The New York Times had a sporting take on the unusual live-television argument that occurred in the White House on Tuesday, with President Trump squaring off against Democratic congressional leaders Sen. Charles Schumer and Rep. Nancy Pelosi over a border wall and a government shutdown: “Pelosi Tells Trump: ‘Don’t Characterize the Strength That I Bring.’”
Reporters Sheryl Gay Stolberg and Annie Karni set the scene up as a boxing match, with Pelosi the winner by knockout. The Times even quoted Pelosi in the headline, indicating their collective enthusiasm for her liberal politics and her purported political victory in the Oval Office arena:
It was Round 1: Nancy Pelosi vs. President Trump.
The likely new House speaker arrived at the White House on Tuesday afternoon, ready to take on the president. The subject was a potential government shutdown, and funding for Mr. Trump’s beloved wall. What followed was a remarkable televised exchange between a veteran congressional leader and a president who is far less experienced but rarely challenged to his face in public, especially by a woman.
Of course, The Times portrayed Pelosi triumphant:
Right off the bat, Ms. Pelosi referred to a “Trump shutdown,” knowing full well it would set off the president. (It did.) Then she called Mr. Trump’s bluff -- “O.K., then do it, then do it,” she taunted -- when he suggested House Republicans could easily pass a spending bill that included wall funding. When he interrupted her, she interrupted him, her voice calm and steady, her “Mr. Presidents” constant, even as he wagged his finger and called her “Nancy.”
And when Mr. Trump tried to undercut her by suggesting she was “in a situation where it’s not easy for her to talk right now,” Ms. Pelosi fired back. “Mr. President,” she said, “please don’t characterize the strength that I bring to this meeting as the leader of the House Democrats, who just won a big victory.”
The paper liked her comeback so much, they made it the headline.
And it appeared calculated to send a message to Democrats and Republicans alike that Ms. Pelosi is fully capable of taking on Mr. Trump and brushing off his lecturing, or in this gender-charged case, mansplaining.
For those who study women in politics, it was a notable moment -- a behind-the-scenes peek at a powerful woman negotiating with the leader of the free world. Even Hillary Clinton, the 2016 Democratic nominee for president, did not spar with Mr. Trump in quite the same unscripted way. Their televised debates were controlled by moderators.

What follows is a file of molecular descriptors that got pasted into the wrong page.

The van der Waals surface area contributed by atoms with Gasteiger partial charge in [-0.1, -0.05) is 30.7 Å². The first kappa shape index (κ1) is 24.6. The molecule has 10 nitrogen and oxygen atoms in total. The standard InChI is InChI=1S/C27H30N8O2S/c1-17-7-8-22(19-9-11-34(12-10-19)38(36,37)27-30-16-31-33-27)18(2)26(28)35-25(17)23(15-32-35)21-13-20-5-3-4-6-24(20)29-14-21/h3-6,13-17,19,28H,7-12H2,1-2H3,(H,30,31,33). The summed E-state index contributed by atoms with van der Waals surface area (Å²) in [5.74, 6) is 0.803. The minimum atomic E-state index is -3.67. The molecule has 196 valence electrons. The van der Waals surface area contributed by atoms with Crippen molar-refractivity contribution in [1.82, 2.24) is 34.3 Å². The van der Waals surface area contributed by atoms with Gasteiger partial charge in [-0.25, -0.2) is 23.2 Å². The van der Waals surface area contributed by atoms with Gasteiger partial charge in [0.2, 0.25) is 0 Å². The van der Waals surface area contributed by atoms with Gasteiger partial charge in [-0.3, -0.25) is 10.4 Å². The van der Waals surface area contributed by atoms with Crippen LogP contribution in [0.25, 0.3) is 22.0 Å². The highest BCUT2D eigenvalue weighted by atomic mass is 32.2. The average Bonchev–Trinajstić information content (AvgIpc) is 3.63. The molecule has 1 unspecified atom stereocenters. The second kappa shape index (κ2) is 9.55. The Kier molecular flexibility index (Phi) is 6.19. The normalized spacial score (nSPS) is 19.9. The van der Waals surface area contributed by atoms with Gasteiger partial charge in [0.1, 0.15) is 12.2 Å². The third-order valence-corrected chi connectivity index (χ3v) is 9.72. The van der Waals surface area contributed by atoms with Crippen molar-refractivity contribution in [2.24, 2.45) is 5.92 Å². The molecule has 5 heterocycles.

As the reviews rolled in, images of Ms. Pelosi emerging from the White House donning sunglasses while wearing a swingy red coat began circulating on Twitter. Later, a triumphant Ms. Pelosi returned to the Capitol, where she met behind closed doors with her Democratic colleagues, whom she regaled with stories.
For all the press laments about the decline in political civility ushered in by Donald Trump, the reporters giggled along with Pelosi when she went vulgar against the President:
According to one Democratic aide in the room, she questioned Mr. Trump’s manhood, calling the wall debate “a manhood thing for him.” She also primly likened the meeting to “a tinkle contest with a skunk,” adding, “I was trying to be the mom.”
For Democratic women, who powered the midterm elections last month that gave the party the House majority, the Oval Office scene was especially satisfying.
Stolberg and Karni also condescended to Trump:
.... Ms. Pelosi appeared to be aiming for civility if not camaraderie. While Mr. Trump waved his hands theatrically, she sat with her hands folded in her lap. When she was interrupted, Ms. Pelosi politely tried to explain to Mr. Trump, who prides himself on his negotiating skills, how Congress works.
Ms. Pelosi’s civics course continued: “Legislating, which is what we do. You begin, you make your point, you state your case. That’s what the House Republicans could do if they had the votes. But there are no votes in the House, majority votes, for a wall, no matter where you start.”
Looking exasperated, Mr. Trump finally relented and called an end to the public portion of their meeting, as White House aides shooed the cameramen out the door.
It’s far from the first time the paper has slobbered over Pelosi. The veteran liberal was the recipient of a loving profile by reporter Kate Zernike last month: “Demonized or Celebrated, Pelosi Stands Firm and Refuses to Agonize,” that rained plaudits upon Pelosi’s head while portraying her Republican opponents as troglodytes.
In 2015 the paper embarrassed itself trying to cover for Pelosi’s pro-abortion Catholicism under the headline "In Pelosi, Strong Catholic Faith and Abortion Rights Coexist."